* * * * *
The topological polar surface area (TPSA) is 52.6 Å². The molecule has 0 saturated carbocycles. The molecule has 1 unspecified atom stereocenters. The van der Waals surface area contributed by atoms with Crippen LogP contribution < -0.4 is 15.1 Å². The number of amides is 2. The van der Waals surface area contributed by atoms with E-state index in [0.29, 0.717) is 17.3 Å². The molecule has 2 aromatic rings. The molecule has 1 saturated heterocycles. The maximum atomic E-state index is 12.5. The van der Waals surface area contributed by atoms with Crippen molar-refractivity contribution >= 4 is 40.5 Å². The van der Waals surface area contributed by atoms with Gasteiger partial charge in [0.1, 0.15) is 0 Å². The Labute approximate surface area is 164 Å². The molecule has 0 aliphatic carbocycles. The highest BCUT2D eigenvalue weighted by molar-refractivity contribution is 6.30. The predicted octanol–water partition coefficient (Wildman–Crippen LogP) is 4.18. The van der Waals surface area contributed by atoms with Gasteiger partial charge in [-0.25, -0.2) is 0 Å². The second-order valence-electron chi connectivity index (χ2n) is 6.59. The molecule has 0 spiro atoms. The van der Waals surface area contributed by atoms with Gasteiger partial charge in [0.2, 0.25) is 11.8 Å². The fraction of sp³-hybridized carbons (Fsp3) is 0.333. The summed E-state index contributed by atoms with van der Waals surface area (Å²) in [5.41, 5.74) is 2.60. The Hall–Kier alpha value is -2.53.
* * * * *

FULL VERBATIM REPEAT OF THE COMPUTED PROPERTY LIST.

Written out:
The topological polar surface area (TPSA) is 52.6 Å². The molecule has 0 saturated carbocycles. The molecule has 1 unspecified atom stereocenters. The van der Waals surface area contributed by atoms with Crippen LogP contribution < -0.4 is 15.1 Å². The number of amides is 2. The van der Waals surface area contributed by atoms with E-state index in [0.29, 0.717) is 17.3 Å². The molecule has 2 aromatic rings. The molecule has 1 saturated heterocycles. The maximum atomic E-state index is 12.5. The van der Waals surface area contributed by atoms with Crippen molar-refractivity contribution >= 4 is 40.5 Å². The van der Waals surface area contributed by atoms with Gasteiger partial charge in [0.1, 0.15) is 0 Å². The Labute approximate surface area is 164 Å². The molecule has 0 aliphatic carbocycles. The highest BCUT2D eigenvalue weighted by molar-refractivity contribution is 6.30. The predicted octanol–water partition coefficient (Wildman–Crippen LogP) is 4.18. The van der Waals surface area contributed by atoms with Gasteiger partial charge in [-0.25, -0.2) is 0 Å². The second-order valence-electron chi connectivity index (χ2n) is 6.59. The molecule has 0 spiro atoms. The van der Waals surface area contributed by atoms with Gasteiger partial charge in [0.2, 0.25) is 11.8 Å². The fraction of sp³-hybridized carbons (Fsp3) is 0.333. The summed E-state index contributed by atoms with van der Waals surface area (Å²) in [5.41, 5.74) is 2.60. The Hall–Kier alpha value is -2.53.